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The Healthy Start scheme in England “is a lifeline for families but many are missing out”: a rapid qualitative analysis

Barrett, M. ORCID: 0000-0002-1981-1976, Spires, M. ORCID: 0000-0002-1767-2511 & Vogel, C. ORCID: 0000-0002-3897-3786 (2024). The Healthy Start scheme in England “is a lifeline for families but many are missing out”: a rapid qualitative analysis. BMC Medicine, 22(1), article number 177. doi: 10.1186/s12916-024-03380-5



Healthy Start (HS) is a government scheme in England, Wales and Northern Ireland that offers a financial payment card and free vitamins to families experiencing low income. Pregnant women and families with children < 4 years can use the HS card to buy fruit, vegetables, cow’s milk, infant formula and pulses. HS was fully digitalised in March 2022. While digitalisation has improved the user experience for many families, in the context of the cost-of-living crisis and increasing dietary inequalities, it is important to understand why HS is not reaching more families. This study aimed to (i) assess the perceptions and experiences of HS from stakeholders across the system including those who promote, implement and are eligible for HS, and (ii) identify recommendations to improve the scheme’s effectiveness and uptake.


The study design was a post-implementation rapid qualitative evaluation using stakeholder interviews. Data were collected between January and June 2023 via semi‐structured interviews (50% online; 50% in person) with 112 stakeholders, including parents (n = 59), non‐government organisations (n = 13), retailers (n = 11) and health and community professionals (n = 29) at national and local levels. Findings were confirmed by a sub-sample of participants.


Six core themes cut across stakeholders’ perceptions and experiences, and stakeholders collectively outlined seven recommendations they felt could be acted upon to maximise uptake and efficiency of HS, with actions at both national and local levels. A novel finding from this study is that raising awareness about HS alone is unlikely to result automatically or universally in higher uptake rate. Recommendations include: continuing to provide this scheme that is universally valued; the need for many families to be provided with a helping hand to successfully complete the application; reframing of the scheme as a child’s right to food and development to ensure inclusivity; improved leadership, coordination and accountability at both national and local levels.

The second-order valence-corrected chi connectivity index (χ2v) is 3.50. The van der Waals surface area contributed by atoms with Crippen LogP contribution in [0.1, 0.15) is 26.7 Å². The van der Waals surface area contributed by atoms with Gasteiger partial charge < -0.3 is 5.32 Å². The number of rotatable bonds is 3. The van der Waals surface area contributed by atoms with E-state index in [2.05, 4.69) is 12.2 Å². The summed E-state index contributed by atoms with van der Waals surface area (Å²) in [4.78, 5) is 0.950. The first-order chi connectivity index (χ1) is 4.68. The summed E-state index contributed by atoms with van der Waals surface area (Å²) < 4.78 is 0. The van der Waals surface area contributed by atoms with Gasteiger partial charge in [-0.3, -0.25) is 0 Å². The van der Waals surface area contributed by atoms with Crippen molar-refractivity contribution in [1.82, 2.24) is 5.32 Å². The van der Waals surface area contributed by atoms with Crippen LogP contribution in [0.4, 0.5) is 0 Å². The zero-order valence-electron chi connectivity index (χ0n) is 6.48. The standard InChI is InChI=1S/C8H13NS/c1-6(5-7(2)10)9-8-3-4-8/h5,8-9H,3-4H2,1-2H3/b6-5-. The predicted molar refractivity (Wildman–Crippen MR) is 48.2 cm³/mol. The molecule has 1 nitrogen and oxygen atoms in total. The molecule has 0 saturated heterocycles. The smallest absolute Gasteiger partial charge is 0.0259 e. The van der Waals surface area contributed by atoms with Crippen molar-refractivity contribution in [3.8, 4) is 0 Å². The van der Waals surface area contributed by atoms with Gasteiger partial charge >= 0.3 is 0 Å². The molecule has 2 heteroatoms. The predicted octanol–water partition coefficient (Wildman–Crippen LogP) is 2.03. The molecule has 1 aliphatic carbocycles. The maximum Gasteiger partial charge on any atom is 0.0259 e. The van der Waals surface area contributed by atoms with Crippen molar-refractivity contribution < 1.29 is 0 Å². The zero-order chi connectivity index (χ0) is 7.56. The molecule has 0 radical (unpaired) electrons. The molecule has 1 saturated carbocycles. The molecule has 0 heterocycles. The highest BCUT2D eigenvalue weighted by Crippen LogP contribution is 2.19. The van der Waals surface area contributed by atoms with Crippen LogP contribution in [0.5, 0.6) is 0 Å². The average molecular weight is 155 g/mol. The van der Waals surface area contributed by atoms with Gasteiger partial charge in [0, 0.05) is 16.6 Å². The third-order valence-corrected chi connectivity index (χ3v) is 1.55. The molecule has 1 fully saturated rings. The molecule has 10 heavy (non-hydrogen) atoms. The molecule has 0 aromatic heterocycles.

HS provides benefits for child development and family wellbeing. The study’s recommendations should be actioned by national and local governments to enable all families eligible for the scheme to benefit from this nutritional safety net.

Publication Type: Article
Additional Information: This article is licensed under a Creative Commons Attribution 4.0 International License, which permits use, sharing, adaptation, distribution and reproduction in any medium or format, as long as you give appropriate credit to the original author(s) and the source, provide a link to the Creative Commons licence, and indicate if changes were made. The images or other third party material in this article are included in the article's Creative Commons licence, unless indicated otherwise in a credit line to the material. If material is not included in the article's Creative Commons licence and your intended use is not permitted by statutory regulation or exceeds the permitted use, you will need to obtain permission directly from the copyright holder. To view a copy of this licence, visit The Creative Commons Public Domain Dedication waiver ( applies to the data made available in this article, unless otherwise stated in a credit line to the data.
Publisher Keywords: Food subsidy programme, Healthy Start, Rapid qualitative analysis, Systems approach, Dietary inequalities
Departments: School of Health & Psychological Sciences
School of Health & Psychological Sciences > Healthcare Services Research & Management
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